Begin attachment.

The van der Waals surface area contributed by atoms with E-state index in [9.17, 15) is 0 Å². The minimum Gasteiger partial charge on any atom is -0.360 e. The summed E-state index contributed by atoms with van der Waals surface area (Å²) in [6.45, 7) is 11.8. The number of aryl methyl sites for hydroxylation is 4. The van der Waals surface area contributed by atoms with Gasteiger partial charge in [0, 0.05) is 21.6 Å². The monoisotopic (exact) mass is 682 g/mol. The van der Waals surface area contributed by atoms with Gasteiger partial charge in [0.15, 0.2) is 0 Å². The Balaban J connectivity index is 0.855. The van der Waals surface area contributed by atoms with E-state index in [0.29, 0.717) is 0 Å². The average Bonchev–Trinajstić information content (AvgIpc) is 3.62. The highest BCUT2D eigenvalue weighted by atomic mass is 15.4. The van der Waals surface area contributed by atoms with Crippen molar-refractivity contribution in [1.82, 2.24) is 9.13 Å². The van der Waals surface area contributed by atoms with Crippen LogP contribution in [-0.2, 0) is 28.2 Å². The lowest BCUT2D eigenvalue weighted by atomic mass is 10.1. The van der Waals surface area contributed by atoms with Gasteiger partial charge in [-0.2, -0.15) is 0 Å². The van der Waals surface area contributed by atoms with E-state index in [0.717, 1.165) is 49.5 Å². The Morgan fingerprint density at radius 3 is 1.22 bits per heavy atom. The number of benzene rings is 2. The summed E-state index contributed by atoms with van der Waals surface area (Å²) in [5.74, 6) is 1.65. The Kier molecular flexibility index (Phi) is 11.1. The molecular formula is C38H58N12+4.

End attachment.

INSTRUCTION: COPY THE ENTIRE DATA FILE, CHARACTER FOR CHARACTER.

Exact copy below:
The van der Waals surface area contributed by atoms with E-state index in [9.17, 15) is 0 Å². The minimum Gasteiger partial charge on any atom is -0.360 e. The summed E-state index contributed by atoms with van der Waals surface area (Å²) in [6.45, 7) is 11.8. The number of aryl methyl sites for hydroxylation is 4. The van der Waals surface area contributed by atoms with Gasteiger partial charge in [0, 0.05) is 21.6 Å². The monoisotopic (exact) mass is 682 g/mol. The van der Waals surface area contributed by atoms with Gasteiger partial charge in [0.15, 0.2) is 0 Å². The Balaban J connectivity index is 0.855. The van der Waals surface area contributed by atoms with E-state index in [0.29, 0.717) is 0 Å². The average Bonchev–Trinajstić information content (AvgIpc) is 3.62. The highest BCUT2D eigenvalue weighted by atomic mass is 15.4. The van der Waals surface area contributed by atoms with Crippen molar-refractivity contribution in [1.82, 2.24) is 9.13 Å². The van der Waals surface area contributed by atoms with Crippen LogP contribution in [-0.2, 0) is 28.2 Å². The lowest BCUT2D eigenvalue weighted by atomic mass is 10.1. The van der Waals surface area contributed by atoms with Gasteiger partial charge in [-0.2, -0.15) is 0 Å². The van der Waals surface area contributed by atoms with E-state index in [0.717, 1.165) is 49.5 Å². The Morgan fingerprint density at radius 3 is 1.22 bits per heavy atom. The number of benzene rings is 2. The summed E-state index contributed by atoms with van der Waals surface area (Å²) in [5.74, 6) is 1.65. The Kier molecular flexibility index (Phi) is 11.1. The molecular formula is C38H58N12+4.